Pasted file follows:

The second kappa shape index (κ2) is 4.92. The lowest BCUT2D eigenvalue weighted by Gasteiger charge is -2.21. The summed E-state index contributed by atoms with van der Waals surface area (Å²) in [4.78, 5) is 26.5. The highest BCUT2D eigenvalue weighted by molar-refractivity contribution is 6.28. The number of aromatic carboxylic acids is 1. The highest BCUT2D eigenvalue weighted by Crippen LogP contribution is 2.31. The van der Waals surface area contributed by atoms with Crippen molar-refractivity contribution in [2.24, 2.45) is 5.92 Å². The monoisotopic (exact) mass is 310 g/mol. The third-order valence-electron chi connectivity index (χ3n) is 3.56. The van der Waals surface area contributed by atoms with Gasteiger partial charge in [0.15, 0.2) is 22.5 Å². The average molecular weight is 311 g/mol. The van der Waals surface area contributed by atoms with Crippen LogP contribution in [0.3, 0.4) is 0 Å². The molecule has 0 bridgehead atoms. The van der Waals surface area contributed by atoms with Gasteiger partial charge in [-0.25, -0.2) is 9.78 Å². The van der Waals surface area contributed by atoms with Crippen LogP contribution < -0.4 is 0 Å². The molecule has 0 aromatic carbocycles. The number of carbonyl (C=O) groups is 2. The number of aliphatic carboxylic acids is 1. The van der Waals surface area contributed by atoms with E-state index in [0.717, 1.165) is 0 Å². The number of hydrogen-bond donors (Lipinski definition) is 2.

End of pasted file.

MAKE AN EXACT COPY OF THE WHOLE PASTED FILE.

The second kappa shape index (κ2) is 4.92. The lowest BCUT2D eigenvalue weighted by Gasteiger charge is -2.21. The summed E-state index contributed by atoms with van der Waals surface area (Å²) in [4.78, 5) is 26.5. The highest BCUT2D eigenvalue weighted by molar-refractivity contribution is 6.28. The number of aromatic carboxylic acids is 1. The highest BCUT2D eigenvalue weighted by Crippen LogP contribution is 2.31. The van der Waals surface area contributed by atoms with Crippen molar-refractivity contribution in [2.24, 2.45) is 5.92 Å². The monoisotopic (exact) mass is 310 g/mol. The third-order valence-electron chi connectivity index (χ3n) is 3.56. The van der Waals surface area contributed by atoms with Gasteiger partial charge in [0.15, 0.2) is 22.5 Å². The average molecular weight is 311 g/mol. The van der Waals surface area contributed by atoms with Crippen LogP contribution in [0.3, 0.4) is 0 Å². The molecule has 0 bridgehead atoms. The van der Waals surface area contributed by atoms with Gasteiger partial charge in [-0.25, -0.2) is 9.78 Å². The van der Waals surface area contributed by atoms with Crippen LogP contribution < -0.4 is 0 Å². The molecule has 0 aromatic carbocycles. The number of carbonyl (C=O) groups is 2. The number of aliphatic carboxylic acids is 1. The van der Waals surface area contributed by atoms with E-state index in [0.717, 1.165) is 0 Å². The number of hydrogen-bond donors (Lipinski definition) is 2.